# [Computer-go] Practical significance?

Don Dailey dailey.don at gmail.com
Mon Nov 26 05:20:44 PST 2012

```On Mon, Nov 26, 2012 at 12:58 AM, Darren Cook <darren at dcook.org> wrote:

> > better than another with 95% of confidence. However, my adviser is asking
> > me about not only the STATISTICAL significance of the results, but also
> the
> > PRACTICAL significance of them. I mean, if one system is, for example
> only
> > 1% better than another, with 99% of confidence, the result would have a
> > statistical significance, but wouldn't really matter in a practical
> sense.
>
> It all comes down to defining "practical significance", which is
> subjective; but still a useful line of thought.
>
> I have thought of this before too.   ELO is probably the right way and I
have always used 200 ELO (in my mind) to define what I consider a
"signficant superiority."   In chess a "class" is 200 ELO wide and
represents a "clear" superiority so it's almost like a standard anyway.
In statistical terms a 200 ELO  superiority give you about 76% chance of
winning.      Another way to look at this is that with 200 ELO you might
not win every game, but you are quite likely to win  even a short match.

Of course it's arbitrary how you define a clear superiority.    From
another practical perspective I have noticed that it takes well over 100
ELO for most people to be able to judge that one player is better than
another simply from watching it play.    In fact people are so subjective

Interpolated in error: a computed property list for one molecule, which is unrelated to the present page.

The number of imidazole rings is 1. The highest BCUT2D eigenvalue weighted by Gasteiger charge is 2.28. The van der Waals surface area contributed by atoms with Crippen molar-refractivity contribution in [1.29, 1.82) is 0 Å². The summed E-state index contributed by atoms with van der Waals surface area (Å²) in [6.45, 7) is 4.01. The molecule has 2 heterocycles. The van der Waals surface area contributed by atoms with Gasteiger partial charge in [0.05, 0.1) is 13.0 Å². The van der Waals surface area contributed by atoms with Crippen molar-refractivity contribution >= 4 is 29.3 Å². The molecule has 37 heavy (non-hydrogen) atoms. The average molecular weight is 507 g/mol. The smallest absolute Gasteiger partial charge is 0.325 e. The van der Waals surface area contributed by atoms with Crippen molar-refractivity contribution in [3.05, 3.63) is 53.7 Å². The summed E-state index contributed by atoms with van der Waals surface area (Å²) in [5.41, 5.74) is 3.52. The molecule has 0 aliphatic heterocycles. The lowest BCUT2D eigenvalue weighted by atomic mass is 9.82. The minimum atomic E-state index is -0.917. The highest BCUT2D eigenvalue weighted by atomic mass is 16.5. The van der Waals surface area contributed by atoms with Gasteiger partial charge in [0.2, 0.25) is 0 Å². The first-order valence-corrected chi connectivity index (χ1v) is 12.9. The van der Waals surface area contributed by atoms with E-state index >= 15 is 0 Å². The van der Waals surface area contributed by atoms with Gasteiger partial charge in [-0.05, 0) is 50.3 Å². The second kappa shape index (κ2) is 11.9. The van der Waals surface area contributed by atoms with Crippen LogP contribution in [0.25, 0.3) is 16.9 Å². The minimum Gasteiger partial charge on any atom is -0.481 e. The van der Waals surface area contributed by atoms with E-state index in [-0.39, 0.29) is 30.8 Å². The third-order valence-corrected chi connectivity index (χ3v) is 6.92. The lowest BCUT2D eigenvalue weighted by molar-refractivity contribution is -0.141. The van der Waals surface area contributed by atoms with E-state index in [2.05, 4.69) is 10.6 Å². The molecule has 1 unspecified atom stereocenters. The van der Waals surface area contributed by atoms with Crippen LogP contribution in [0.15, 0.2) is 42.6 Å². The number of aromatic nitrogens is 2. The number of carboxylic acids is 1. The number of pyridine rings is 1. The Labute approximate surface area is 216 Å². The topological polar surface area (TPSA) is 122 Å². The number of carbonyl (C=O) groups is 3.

and so influenced by style that they will often judge the weaker player to
be the stronger one if there is something about how it plays that appeals
to them.

Another way to see this is to estimate how many games is required before
you can measure a given superiority with close to statistical certainty,
and for 200 ELO it does not take very many games.

Don

> I started thinking a definition could be: in any *short* series of games
> (e.g. best of 5) you'd be confident it would come out ahead. That would
> be my definition of clear superiority. 1% better isn't enough, as you
> need hundreds of games to be sure of seeing a difference.
>
> When you said a "23% difference" did you mean the win-ratio is
> 61.5:38.5? If so, what is the probability the stronger player will get
> 3+ wins from 5 games? If over 0.9 I think you can make the case that the
> strength difference is of practical significance.
>
> Or, yes, do it all in ELO ratings, and decide on how many ELO points
> feels significant.
>
> Darren
>
>
> --
> Darren Cook, Software Researcher/Developer
>
> http://dcook.org/work/ (About me and my work)
> http://dcook.org/blogs.html (My blogs and articles)
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